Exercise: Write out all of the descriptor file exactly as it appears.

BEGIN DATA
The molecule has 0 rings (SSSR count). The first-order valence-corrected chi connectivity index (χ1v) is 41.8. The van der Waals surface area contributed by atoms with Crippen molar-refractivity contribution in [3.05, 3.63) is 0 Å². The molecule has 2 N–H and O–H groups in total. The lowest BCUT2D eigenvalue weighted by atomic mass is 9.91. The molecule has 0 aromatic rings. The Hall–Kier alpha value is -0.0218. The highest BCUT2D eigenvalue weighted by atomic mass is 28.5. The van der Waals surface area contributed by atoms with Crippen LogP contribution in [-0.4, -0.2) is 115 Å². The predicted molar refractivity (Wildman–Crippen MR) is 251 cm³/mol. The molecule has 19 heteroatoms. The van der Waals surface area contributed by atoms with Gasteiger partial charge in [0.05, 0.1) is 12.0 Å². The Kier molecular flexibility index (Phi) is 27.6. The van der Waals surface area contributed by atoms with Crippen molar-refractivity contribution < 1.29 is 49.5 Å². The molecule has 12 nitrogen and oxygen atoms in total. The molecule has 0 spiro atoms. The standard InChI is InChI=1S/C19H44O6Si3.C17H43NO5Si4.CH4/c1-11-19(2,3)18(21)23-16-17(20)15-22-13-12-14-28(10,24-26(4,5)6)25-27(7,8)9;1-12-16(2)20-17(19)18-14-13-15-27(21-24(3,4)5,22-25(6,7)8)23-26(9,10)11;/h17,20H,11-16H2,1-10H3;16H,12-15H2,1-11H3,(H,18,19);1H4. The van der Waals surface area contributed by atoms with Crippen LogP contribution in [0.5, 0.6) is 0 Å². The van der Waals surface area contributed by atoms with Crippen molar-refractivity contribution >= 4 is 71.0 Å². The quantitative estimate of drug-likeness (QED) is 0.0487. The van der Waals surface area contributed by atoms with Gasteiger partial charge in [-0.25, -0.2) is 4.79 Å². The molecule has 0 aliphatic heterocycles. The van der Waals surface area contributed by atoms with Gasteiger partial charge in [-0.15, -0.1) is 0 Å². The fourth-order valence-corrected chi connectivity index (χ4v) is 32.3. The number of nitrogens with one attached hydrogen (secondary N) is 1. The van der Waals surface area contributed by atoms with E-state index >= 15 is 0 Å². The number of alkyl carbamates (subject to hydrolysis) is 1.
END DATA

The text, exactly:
The molecule has 0 rings (SSSR count). The first-order valence-corrected chi connectivity index (χ1v) is 41.8. The van der Waals surface area contributed by atoms with Crippen molar-refractivity contribution in [3.05, 3.63) is 0 Å². The molecule has 2 N–H and O–H groups in total. The lowest BCUT2D eigenvalue weighted by atomic mass is 9.91. The molecule has 0 aromatic rings. The Hall–Kier alpha value is -0.0218. The highest BCUT2D eigenvalue weighted by atomic mass is 28.5. The van der Waals surface area contributed by atoms with Crippen LogP contribution in [-0.4, -0.2) is 115 Å². The predicted molar refractivity (Wildman–Crippen MR) is 251 cm³/mol. The molecule has 19 heteroatoms. The van der Waals surface area contributed by atoms with Gasteiger partial charge in [0.05, 0.1) is 12.0 Å². The Kier molecular flexibility index (Phi) is 27.6. The van der Waals surface area contributed by atoms with Crippen molar-refractivity contribution < 1.29 is 49.5 Å². The molecule has 12 nitrogen and oxygen atoms in total. The molecule has 0 spiro atoms. The standard InChI is InChI=1S/C19H44O6Si3.C17H43NO5Si4.CH4/c1-11-19(2,3)18(21)23-16-17(20)15-22-13-12-14-28(10,24-26(4,5)6)25-27(7,8)9;1-12-16(2)20-17(19)18-14-13-15-27(21-24(3,4)5,22-25(6,7)8)23-26(9,10)11;/h17,20H,11-16H2,1-10H3;16H,12-15H2,1-11H3,(H,18,19);1H4. The van der Waals surface area contributed by atoms with Crippen LogP contribution in [0.5, 0.6) is 0 Å². The van der Waals surface area contributed by atoms with Crippen molar-refractivity contribution >= 4 is 71.0 Å². The quantitative estimate of drug-likeness (QED) is 0.0487. The van der Waals surface area contributed by atoms with Gasteiger partial charge in [-0.25, -0.2) is 4.79 Å². The molecule has 0 aliphatic heterocycles. The van der Waals surface area contributed by atoms with Gasteiger partial charge in [-0.15, -0.1) is 0 Å². The fourth-order valence-corrected chi connectivity index (χ4v) is 32.3. The number of nitrogens with one attached hydrogen (secondary N) is 1. The van der Waals surface area contributed by atoms with E-state index >= 15 is 0 Å². The number of alkyl carbamates (subject to hydrolysis) is 1.